International Paper : First Company to Enter Indian Territory through APPM Acquisition
In a move which is being noticed by the global paper industry, International Paper made the first acquisition by an overseas company in India by acquiring Andhra Pradesh Paper Mills Ltd (APPM). IP has entered into agreements with Mr. L.N. Bangur, and related family members and affiliates to purchase approximately 53.5 percent of the outstanding shares of Andhra Pradesh Paper Mills Limited for approximately USD 257 million in cash. In addition, IP has agreed to a USD 62 million non-compete payment to them.
Paper Mart: Highlight your strategy for India giving an overall view. How will you be using the existing infrastructure of APPM?
Paul Brown: The Indian market is one of the fastest-growing markets for paper and packaging in the world. India has 15 percent of the world’s population, but consumes less than 2 percent of the world’s paper. The rapid economic growth, combined with advances in education infrastructure and the burgeoning middle-class will bolster the growth of paper consumption in India over the next several years. We view this transaction as a two-way street. APPM gives us a strong foothold in this growing market and also an opportunity to optimize its existing operations. International Paper has a proven track record of bringing global best practices in operational excellence, industrial safety & social responsibility into our emerging market investments, and we intend to do the same in India with APPM.
Paper consumption in India is projected to grow more than 5 percent per year, and packaging is projected to grow more than 8 percent per year. Our priority is to optimize APPM’s existing operations to fulfill the growing domestic demand.
A key benefit of APPM is the scalability of their existing paper machines, access to raw materials, and physical infrastructure for capacity expansion. In particular, APPM has a unique farm forestry program that encourages farmers to plant casuarina, a fast-growing tree species, in otherwise unusable land. The company helped plant nearly 100 million seedlings last year alone. This is a huge competitive advantage, and will enable us to grow our production with demand.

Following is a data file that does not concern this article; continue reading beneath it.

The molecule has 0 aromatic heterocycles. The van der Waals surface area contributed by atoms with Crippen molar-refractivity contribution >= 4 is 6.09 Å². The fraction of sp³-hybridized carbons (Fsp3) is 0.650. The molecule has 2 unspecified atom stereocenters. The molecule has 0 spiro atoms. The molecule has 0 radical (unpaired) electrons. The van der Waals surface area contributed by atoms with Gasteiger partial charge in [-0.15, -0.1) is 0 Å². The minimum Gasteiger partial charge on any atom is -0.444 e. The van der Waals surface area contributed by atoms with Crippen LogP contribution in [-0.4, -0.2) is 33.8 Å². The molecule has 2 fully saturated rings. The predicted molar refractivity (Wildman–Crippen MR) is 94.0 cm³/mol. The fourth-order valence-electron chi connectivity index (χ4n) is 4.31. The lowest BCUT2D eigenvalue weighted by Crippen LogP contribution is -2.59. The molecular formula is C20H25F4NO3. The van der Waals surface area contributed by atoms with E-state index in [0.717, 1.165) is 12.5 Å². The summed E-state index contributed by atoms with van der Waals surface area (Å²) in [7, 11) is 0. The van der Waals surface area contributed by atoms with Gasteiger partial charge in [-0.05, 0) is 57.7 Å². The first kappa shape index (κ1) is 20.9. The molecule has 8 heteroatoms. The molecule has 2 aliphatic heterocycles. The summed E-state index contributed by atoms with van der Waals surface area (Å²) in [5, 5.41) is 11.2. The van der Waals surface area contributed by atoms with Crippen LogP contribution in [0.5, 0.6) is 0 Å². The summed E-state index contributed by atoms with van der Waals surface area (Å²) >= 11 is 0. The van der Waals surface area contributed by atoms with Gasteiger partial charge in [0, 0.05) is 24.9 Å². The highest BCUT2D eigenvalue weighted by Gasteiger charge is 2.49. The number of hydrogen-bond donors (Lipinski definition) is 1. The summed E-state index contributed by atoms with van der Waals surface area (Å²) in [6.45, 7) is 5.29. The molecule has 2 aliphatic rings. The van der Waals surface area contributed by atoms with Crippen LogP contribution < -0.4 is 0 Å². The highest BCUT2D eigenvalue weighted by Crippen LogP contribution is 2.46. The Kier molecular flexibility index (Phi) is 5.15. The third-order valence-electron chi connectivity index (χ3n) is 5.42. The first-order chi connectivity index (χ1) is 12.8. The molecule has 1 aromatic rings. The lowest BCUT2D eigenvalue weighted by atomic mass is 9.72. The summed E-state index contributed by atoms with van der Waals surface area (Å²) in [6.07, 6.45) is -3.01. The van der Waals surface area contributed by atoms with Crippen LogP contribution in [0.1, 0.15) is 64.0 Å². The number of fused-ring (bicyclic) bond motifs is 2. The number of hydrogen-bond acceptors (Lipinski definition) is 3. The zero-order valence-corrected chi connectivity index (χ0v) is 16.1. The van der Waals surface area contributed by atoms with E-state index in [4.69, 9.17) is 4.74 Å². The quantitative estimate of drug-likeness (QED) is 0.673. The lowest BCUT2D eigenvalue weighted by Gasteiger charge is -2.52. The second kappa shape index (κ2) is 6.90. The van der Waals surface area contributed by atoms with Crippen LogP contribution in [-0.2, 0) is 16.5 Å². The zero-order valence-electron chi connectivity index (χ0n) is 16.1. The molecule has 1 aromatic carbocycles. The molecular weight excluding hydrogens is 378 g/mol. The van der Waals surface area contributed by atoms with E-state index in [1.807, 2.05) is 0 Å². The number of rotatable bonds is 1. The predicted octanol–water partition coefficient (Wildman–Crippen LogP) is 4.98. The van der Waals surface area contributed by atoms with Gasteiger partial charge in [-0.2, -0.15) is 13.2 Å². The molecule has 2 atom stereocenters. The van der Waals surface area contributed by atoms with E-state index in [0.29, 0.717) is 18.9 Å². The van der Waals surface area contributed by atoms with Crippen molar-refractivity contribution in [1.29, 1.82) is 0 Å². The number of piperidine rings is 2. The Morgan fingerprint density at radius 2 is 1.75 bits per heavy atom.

PM: Through some light on your to do now.
PB: Right now, we are in the process of completing the transaction. We are also using this time to get to know the employees and operations, as well as key customers and suppliers.
PM: What kind of management structure will IP have? Will you be going ahead with the existing team of APPM or do you plan to bring in new faces?
PB: We will be working to determine the overall governance structure, in keeping with India’s corporate governance standards, over the next several months. As President of IP India, I am looking forward to getting to know the APPM leadership and organization. We expect to leave the APPM team intact and augment with IP resources where it can bring greater shareholder value. It’s a well-run company, with very competent management and hardworking employees.
PM: When did you decide to have base in India? Also, take us through the evaluation phase of selecting a potential mill to buy?
PB: International Paper has had an established office in India since 2002, as a platform from which to better understand the Indian paper industry. We were on the lookout for a company that would help us gain a foothold in this growing market. The ask was for an established and reputable company with good assets and access to raw materials. APPM presented that opportunity – it’s a highly respected company in India with good assets, access to fiber and market-leading brands, where our global operating experience can be advantageous.
PM: IP seems to have paid premium to acquire APPM. Your views.